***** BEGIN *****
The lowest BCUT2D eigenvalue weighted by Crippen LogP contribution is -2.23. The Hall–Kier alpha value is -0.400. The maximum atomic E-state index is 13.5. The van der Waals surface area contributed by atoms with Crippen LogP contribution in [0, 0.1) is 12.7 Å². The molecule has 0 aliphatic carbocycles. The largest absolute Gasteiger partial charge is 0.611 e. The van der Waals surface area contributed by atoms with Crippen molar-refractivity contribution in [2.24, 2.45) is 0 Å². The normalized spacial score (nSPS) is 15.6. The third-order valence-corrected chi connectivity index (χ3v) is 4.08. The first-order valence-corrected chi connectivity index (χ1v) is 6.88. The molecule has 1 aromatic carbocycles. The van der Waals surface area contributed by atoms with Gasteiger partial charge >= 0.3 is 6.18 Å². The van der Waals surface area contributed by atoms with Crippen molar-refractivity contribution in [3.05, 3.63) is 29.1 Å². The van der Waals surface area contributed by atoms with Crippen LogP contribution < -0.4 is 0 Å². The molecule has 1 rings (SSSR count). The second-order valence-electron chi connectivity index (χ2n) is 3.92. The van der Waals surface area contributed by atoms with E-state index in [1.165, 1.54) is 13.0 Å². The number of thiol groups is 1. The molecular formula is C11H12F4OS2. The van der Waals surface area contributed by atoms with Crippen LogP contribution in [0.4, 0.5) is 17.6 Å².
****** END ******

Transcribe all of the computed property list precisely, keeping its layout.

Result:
The lowest BCUT2D eigenvalue weighted by Crippen LogP contribution is -2.23. The Hall–Kier alpha value is -0.400. The maximum atomic E-state index is 13.5. The van der Waals surface area contributed by atoms with Crippen LogP contribution in [0, 0.1) is 12.7 Å². The molecule has 0 aliphatic carbocycles. The largest absolute Gasteiger partial charge is 0.611 e. The van der Waals surface area contributed by atoms with Crippen molar-refractivity contribution in [2.24, 2.45) is 0 Å². The normalized spacial score (nSPS) is 15.6. The third-order valence-corrected chi connectivity index (χ3v) is 4.08. The first-order valence-corrected chi connectivity index (χ1v) is 6.88. The molecule has 1 aromatic carbocycles. The van der Waals surface area contributed by atoms with Gasteiger partial charge >= 0.3 is 6.18 Å². The van der Waals surface area contributed by atoms with Crippen molar-refractivity contribution in [3.05, 3.63) is 29.1 Å². The van der Waals surface area contributed by atoms with Crippen LogP contribution < -0.4 is 0 Å². The molecule has 1 rings (SSSR count). The second-order valence-electron chi connectivity index (χ2n) is 3.92. The van der Waals surface area contributed by atoms with E-state index in [1.165, 1.54) is 13.0 Å². The number of thiol groups is 1. The molecular formula is C11H12F4OS2. The van der Waals surface area contributed by atoms with Crippen LogP contribution in [0.4, 0.5) is 17.6 Å².